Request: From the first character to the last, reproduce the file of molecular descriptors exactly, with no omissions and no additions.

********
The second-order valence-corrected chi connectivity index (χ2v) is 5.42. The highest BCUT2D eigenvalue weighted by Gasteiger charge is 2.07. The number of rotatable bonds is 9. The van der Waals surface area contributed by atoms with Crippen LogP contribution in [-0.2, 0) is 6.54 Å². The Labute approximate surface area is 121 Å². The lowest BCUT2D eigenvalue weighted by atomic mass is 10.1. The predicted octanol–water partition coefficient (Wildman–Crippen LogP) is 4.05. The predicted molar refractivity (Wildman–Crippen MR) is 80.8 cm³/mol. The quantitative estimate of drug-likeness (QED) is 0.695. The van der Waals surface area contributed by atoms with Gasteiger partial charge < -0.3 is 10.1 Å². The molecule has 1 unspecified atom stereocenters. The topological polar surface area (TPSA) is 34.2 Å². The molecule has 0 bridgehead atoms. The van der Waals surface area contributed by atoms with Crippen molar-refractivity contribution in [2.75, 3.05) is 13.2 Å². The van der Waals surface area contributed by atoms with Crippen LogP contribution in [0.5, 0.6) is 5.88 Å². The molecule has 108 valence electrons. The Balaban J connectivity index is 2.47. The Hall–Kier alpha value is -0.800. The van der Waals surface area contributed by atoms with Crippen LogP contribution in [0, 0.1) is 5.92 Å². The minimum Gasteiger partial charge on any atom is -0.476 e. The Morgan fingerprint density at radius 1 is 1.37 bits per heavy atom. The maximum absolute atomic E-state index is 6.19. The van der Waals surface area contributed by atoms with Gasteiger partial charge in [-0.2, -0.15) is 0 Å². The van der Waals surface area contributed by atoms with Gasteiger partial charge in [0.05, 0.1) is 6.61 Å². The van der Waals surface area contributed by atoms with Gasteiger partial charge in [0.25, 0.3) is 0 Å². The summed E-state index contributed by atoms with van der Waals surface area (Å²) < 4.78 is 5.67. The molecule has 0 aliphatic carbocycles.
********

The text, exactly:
The second-order valence-corrected chi connectivity index (χ2v) is 5.42. The highest BCUT2D eigenvalue weighted by Gasteiger charge is 2.07. The number of rotatable bonds is 9. The van der Waals surface area contributed by atoms with Crippen LogP contribution in [-0.2, 0) is 6.54 Å². The Labute approximate surface area is 121 Å². The lowest BCUT2D eigenvalue weighted by atomic mass is 10.1. The predicted octanol–water partition coefficient (Wildman–Crippen LogP) is 4.05. The predicted molar refractivity (Wildman–Crippen MR) is 80.8 cm³/mol. The quantitative estimate of drug-likeness (QED) is 0.695. The van der Waals surface area contributed by atoms with Gasteiger partial charge < -0.3 is 10.1 Å². The molecule has 1 unspecified atom stereocenters. The topological polar surface area (TPSA) is 34.2 Å². The molecule has 0 bridgehead atoms. The van der Waals surface area contributed by atoms with Crippen molar-refractivity contribution in [2.75, 3.05) is 13.2 Å². The van der Waals surface area contributed by atoms with Crippen LogP contribution in [0.5, 0.6) is 5.88 Å². The molecule has 108 valence electrons. The Balaban J connectivity index is 2.47. The Hall–Kier alpha value is -0.800. The van der Waals surface area contributed by atoms with Crippen LogP contribution in [0, 0.1) is 5.92 Å². The minimum Gasteiger partial charge on any atom is -0.476 e. The Morgan fingerprint density at radius 1 is 1.37 bits per heavy atom. The maximum absolute atomic E-state index is 6.19. The van der Waals surface area contributed by atoms with Gasteiger partial charge in [-0.2, -0.15) is 0 Å². The van der Waals surface area contributed by atoms with Gasteiger partial charge in [0.05, 0.1) is 6.61 Å². The van der Waals surface area contributed by atoms with Gasteiger partial charge in [0.25, 0.3) is 0 Å². The summed E-state index contributed by atoms with van der Waals surface area (Å²) < 4.78 is 5.67. The molecule has 0 aliphatic carbocycles.